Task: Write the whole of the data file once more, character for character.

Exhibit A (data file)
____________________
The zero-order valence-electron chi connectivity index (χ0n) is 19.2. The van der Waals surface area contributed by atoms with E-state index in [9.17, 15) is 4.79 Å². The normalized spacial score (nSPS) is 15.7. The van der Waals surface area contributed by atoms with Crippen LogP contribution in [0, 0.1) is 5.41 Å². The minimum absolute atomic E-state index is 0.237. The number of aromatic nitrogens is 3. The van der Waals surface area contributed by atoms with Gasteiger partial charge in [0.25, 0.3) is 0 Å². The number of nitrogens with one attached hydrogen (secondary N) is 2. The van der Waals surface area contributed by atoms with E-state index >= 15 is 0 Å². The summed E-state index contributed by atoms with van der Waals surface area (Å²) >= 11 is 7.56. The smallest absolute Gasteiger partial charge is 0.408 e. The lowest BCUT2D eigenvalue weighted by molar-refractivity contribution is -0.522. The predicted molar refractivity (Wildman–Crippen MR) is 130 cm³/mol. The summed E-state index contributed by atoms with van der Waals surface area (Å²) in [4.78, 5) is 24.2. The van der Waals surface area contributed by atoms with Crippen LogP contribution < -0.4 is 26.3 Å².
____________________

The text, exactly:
The zero-order valence-electron chi connectivity index (χ0n) is 19.2. The van der Waals surface area contributed by atoms with E-state index in [9.17, 15) is 4.79 Å². The normalized spacial score (nSPS) is 15.7. The van der Waals surface area contributed by atoms with Crippen LogP contribution in [0, 0.1) is 5.41 Å². The minimum absolute atomic E-state index is 0.237. The number of aromatic nitrogens is 3. The van der Waals surface area contributed by atoms with Gasteiger partial charge in [0.25, 0.3) is 0 Å². The number of nitrogens with one attached hydrogen (secondary N) is 2. The van der Waals surface area contributed by atoms with E-state index >= 15 is 0 Å². The summed E-state index contributed by atoms with van der Waals surface area (Å²) >= 11 is 7.56. The smallest absolute Gasteiger partial charge is 0.408 e. The lowest BCUT2D eigenvalue weighted by molar-refractivity contribution is -0.522. The predicted molar refractivity (Wildman–Crippen MR) is 130 cm³/mol. The summed E-state index contributed by atoms with van der Waals surface area (Å²) in [4.78, 5) is 24.2. The van der Waals surface area contributed by atoms with Crippen LogP contribution < -0.4 is 26.3 Å².